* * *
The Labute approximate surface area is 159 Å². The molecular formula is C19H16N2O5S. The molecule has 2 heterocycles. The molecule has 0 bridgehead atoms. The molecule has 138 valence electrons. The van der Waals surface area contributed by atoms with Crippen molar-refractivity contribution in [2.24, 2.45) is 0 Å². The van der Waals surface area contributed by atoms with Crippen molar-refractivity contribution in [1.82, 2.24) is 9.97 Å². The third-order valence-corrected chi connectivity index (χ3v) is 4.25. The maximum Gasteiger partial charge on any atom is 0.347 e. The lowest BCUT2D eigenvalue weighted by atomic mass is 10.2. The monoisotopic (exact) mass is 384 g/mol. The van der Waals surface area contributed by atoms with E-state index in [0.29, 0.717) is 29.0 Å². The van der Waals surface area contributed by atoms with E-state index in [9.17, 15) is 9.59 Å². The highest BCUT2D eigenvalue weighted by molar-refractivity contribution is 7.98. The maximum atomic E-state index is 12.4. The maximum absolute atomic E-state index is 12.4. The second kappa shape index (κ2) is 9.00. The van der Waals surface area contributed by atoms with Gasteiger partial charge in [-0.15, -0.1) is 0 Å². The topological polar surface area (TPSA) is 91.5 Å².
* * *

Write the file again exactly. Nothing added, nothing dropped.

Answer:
The Labute approximate surface area is 159 Å². The molecular formula is C19H16N2O5S. The molecule has 2 heterocycles. The molecule has 0 bridgehead atoms. The molecule has 138 valence electrons. The van der Waals surface area contributed by atoms with Crippen molar-refractivity contribution in [2.24, 2.45) is 0 Å². The van der Waals surface area contributed by atoms with Crippen molar-refractivity contribution in [1.82, 2.24) is 9.97 Å². The third-order valence-corrected chi connectivity index (χ3v) is 4.25. The maximum Gasteiger partial charge on any atom is 0.347 e. The lowest BCUT2D eigenvalue weighted by atomic mass is 10.2. The monoisotopic (exact) mass is 384 g/mol. The van der Waals surface area contributed by atoms with E-state index in [0.29, 0.717) is 29.0 Å². The van der Waals surface area contributed by atoms with E-state index in [9.17, 15) is 9.59 Å². The highest BCUT2D eigenvalue weighted by molar-refractivity contribution is 7.98. The maximum atomic E-state index is 12.4. The maximum absolute atomic E-state index is 12.4. The second kappa shape index (κ2) is 9.00. The van der Waals surface area contributed by atoms with Gasteiger partial charge in [-0.15, -0.1) is 0 Å². The topological polar surface area (TPSA) is 91.5 Å².